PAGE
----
No Respite Yet For Patients With Gunshot Wounds
Perhaps, Victor Uko would have been alive today if urgent medical attention was given to him. Uko, a victim of a gunshot wound was taken to five different hospitals after unknown persons shot him in his house at Jikwoyi, a suburb of Abuja on May 5. The management of the hospitals denied that they rejected the patient treatment when he was brought for admission.
Uko was first rushed to the Sisters of Nativity Hospital, a mission hospital located at Jikwoyi, immediately he was shot. The hospital management claimed it lacked an x-ray machine to scan the location of the bullet. “We only gave him pain relievers because he was groaning in pain,” an official of the hospital told this magazine. They said they were concerned about fragments and the extent of damaged tissues.
Investigation showed that the hospital needed a police report before giving him treatment as it is required for gunshot wounds. While on admission at the hospital, several calls were made to the nearby Jikwoyi police station for a report but did not receive immediate reply. The patient was referred to National Hospital.
At the National Hospital, a family member told this magazine that doctors there refused to admit him. Udemeobong Idiok, a brother-in-law of the victim said they were told there was no bed space to admit him. He said Victor’s wife went on her knees, begging the people at emergency ward to take her husband or treat him in the ambulance. He added that she provided her wrapper, which she spread on the floor so that her husband could be treated but her plea went unheeded. Tayo Haastrup, head of department management information services at National Hospital said there was no way that could have happened. “This is life we are talking about.” He said the hospital has investigated the matter and there was no report of any rejection. The National Hospital is said to have a capacity of about 250-bed space.
Victor was then taken to Garki General Hospital but the hospital management said it had no records of a gunshot patient that night. The authorities of Cedar Crest Hospital confirmed that the patient was brought at about 11.05 p.m. that night but was referred to Maitama District Hospital at 11.30 p.m. as the extent of the damage was beyond what they could handle. The clinical services manager at the hospital who did not want his name in print said emergency staff at the hospital assessed and resuscitated Uko giving him intravenous fluids, blood, pain relievers and antibiotics. He said the hospital could not provide the “expert surgical care” required under the circumstances and therefore referred the patient to Maitama District Hospital, where Uko later died after holding on for five hours.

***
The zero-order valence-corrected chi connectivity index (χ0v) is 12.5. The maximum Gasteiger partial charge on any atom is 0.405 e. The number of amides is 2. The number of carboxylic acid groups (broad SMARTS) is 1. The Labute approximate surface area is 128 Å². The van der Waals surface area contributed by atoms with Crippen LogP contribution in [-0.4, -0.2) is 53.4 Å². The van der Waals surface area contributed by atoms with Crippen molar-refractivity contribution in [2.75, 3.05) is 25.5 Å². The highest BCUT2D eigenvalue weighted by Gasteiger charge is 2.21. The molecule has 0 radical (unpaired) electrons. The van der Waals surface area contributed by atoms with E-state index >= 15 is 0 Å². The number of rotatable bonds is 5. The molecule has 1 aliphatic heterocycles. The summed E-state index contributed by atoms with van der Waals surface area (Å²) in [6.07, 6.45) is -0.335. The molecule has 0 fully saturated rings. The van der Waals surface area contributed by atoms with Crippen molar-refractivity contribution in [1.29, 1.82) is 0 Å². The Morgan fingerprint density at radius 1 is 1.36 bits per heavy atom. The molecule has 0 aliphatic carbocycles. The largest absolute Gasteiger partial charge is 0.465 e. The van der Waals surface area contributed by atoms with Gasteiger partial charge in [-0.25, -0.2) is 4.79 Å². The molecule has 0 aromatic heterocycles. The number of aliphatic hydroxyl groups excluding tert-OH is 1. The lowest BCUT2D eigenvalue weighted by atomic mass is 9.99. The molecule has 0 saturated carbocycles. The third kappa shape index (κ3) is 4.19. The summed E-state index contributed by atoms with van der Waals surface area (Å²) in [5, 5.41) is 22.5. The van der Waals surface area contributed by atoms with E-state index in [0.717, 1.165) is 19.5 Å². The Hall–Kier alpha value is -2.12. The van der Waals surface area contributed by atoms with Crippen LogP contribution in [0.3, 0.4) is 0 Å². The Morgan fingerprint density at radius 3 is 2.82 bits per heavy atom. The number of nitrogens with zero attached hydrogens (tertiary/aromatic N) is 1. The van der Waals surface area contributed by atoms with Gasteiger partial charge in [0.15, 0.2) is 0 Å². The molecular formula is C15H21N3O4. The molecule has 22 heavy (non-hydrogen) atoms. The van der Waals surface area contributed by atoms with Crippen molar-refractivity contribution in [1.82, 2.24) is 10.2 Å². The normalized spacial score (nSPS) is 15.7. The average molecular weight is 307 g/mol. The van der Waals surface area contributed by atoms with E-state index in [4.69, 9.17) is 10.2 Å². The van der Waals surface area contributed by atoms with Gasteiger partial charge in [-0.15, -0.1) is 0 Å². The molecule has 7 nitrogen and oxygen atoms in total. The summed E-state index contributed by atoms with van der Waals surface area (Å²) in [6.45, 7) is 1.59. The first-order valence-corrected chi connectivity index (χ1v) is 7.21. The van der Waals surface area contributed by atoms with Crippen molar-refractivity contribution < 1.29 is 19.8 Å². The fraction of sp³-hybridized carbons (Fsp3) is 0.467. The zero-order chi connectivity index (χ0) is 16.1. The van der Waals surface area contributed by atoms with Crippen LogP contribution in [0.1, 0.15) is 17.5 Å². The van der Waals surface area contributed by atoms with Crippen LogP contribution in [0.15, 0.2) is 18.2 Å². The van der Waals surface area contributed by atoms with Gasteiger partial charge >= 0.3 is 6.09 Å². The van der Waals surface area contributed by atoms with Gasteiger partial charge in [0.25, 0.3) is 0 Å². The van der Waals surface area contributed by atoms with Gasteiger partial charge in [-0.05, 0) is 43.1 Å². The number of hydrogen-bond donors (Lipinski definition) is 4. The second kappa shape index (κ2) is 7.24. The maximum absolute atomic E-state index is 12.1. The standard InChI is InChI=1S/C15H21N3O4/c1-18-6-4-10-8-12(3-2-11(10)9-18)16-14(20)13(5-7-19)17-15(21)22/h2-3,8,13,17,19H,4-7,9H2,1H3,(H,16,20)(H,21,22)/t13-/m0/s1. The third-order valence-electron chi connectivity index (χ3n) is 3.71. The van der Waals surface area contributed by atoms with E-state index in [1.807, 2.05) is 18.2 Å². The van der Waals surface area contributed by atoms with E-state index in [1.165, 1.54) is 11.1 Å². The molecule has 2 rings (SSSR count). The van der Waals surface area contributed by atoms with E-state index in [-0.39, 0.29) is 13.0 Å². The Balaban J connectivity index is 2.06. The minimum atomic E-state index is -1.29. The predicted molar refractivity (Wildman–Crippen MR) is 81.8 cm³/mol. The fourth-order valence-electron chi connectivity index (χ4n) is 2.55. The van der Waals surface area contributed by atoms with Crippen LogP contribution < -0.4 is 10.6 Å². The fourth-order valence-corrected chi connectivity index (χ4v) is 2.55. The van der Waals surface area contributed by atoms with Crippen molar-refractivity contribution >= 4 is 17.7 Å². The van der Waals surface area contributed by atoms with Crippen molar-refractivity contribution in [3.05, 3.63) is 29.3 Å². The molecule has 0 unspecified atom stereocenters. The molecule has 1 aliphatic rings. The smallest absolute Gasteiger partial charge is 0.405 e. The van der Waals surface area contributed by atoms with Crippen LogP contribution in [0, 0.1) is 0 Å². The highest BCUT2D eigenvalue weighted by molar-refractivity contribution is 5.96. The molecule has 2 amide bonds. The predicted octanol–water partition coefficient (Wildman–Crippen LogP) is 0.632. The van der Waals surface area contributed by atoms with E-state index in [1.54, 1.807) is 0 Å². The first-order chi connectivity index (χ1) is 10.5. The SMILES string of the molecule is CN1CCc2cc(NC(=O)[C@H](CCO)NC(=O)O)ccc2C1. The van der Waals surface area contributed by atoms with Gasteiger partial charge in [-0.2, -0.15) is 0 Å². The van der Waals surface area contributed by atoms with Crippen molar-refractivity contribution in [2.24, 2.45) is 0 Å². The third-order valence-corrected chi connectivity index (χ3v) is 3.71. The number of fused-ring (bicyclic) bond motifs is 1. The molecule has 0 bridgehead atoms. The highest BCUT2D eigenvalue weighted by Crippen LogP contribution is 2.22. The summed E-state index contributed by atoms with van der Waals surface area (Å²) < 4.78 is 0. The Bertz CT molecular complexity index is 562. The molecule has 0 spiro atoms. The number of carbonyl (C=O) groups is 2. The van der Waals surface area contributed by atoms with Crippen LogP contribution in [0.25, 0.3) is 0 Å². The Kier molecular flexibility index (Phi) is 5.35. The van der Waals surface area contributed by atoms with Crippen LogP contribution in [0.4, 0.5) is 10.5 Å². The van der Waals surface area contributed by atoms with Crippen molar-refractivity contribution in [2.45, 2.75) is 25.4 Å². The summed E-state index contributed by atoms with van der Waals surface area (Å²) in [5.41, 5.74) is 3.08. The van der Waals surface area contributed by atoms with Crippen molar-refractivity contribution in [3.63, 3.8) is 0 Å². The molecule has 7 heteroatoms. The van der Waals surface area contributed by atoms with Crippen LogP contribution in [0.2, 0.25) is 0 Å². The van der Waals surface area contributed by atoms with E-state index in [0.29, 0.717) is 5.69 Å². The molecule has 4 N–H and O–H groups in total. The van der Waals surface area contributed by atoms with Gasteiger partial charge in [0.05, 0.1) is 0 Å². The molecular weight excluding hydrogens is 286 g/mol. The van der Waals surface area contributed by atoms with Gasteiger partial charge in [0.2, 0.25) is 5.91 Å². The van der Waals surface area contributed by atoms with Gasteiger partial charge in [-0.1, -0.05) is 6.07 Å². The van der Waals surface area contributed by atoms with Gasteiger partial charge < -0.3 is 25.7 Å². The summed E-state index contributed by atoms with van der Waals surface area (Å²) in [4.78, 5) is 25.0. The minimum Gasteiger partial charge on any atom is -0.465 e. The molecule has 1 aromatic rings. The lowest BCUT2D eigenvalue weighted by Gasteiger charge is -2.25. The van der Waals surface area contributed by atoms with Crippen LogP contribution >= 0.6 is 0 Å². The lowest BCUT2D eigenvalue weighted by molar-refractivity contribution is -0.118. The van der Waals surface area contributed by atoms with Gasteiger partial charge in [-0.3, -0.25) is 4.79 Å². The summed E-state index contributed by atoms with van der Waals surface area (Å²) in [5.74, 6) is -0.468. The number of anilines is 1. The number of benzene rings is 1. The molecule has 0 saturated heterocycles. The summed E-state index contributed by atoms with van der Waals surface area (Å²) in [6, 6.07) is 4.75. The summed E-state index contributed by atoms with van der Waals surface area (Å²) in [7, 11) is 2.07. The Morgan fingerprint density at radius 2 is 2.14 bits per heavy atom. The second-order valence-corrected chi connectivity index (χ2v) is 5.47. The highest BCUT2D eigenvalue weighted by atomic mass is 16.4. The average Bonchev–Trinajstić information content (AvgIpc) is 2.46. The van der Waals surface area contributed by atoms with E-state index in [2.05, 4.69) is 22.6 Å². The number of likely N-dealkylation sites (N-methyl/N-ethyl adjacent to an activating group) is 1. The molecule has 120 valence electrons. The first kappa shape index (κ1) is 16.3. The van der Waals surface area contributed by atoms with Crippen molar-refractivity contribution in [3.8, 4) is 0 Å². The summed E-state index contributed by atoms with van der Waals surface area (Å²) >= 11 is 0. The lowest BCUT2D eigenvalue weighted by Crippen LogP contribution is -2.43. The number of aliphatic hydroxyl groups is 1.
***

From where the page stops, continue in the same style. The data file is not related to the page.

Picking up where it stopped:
A family member, Ronald said when they got to Maitama, “they were saying they did not have bed space again; it was sad because I was not expecting it, not a government hospital like it.” The patient was said not to have been given treatment immediately. “They didn’t begin attending to him until calls were put through by influential figures from Uko’s hometown of Akwam, you can imagine. One Mr. Akpabio called them to call the medical director that was when they started giving him attention,” he said.
The management of the hospital however denied the claims and said the “issue of bed space never arose.” A top management staff of the hospital who pleaded anonymity said after administering the first pint of blood they were about giving him a second when he gave up. The chief medical director of the hospital, Dr Adetoun Sotimehin said a lot of time had elapsed before Uko was taken there. He noted that delays at the other hospitals where he was taken to might have contributed in worsening his condition. According to him, hospital records showed that Uko’s pulse rate was fast and his extremities cold. “That happens when you have lost blood so your heart is trying to compensate for blood loss,” the CMD explained. “While tests were conducted, he was given plasma expanders to expand the plasma and allow the little available blood to flow. When the blood was available he was transfused. He was given IV (intravenous) fluids and blood while we tried to get in touch with the surgeon to come and do the surgery. It was a difficult surgery and would need the expertise of someone very qualified,” she explained.
Uko’s neighbour, Blessing Steven said the patient was not unconscious after he was shot. Blessing explained that she saw him clutching his bleeding abdomen and attempting to get into his car to drive to hospital.
This magazine was told that among the three consultant surgeons to operate on Uko one of them lived in Kubwa which is about 20 km away from the hospital. By the time the consultant came he had already died. The CMD said the patient would have been saved if the surgeon had been available at the time Uko was brought in. He was said to have lost too much blood.
Uko’s family blamed his death on medical staff at the five hospitals he was taken to for treatment for failing to save him. Space is said to be the problem most hospitals in Abuja face.
The Federal Capital Territory, FCT police public relations officer, Jimoh Moshood, declined comment on the issue despite several calls and text messages sent to his phone. Following a motion last year by the National Assembly, the police have lifted the ban on hospitals treating patients with gunshot wounds.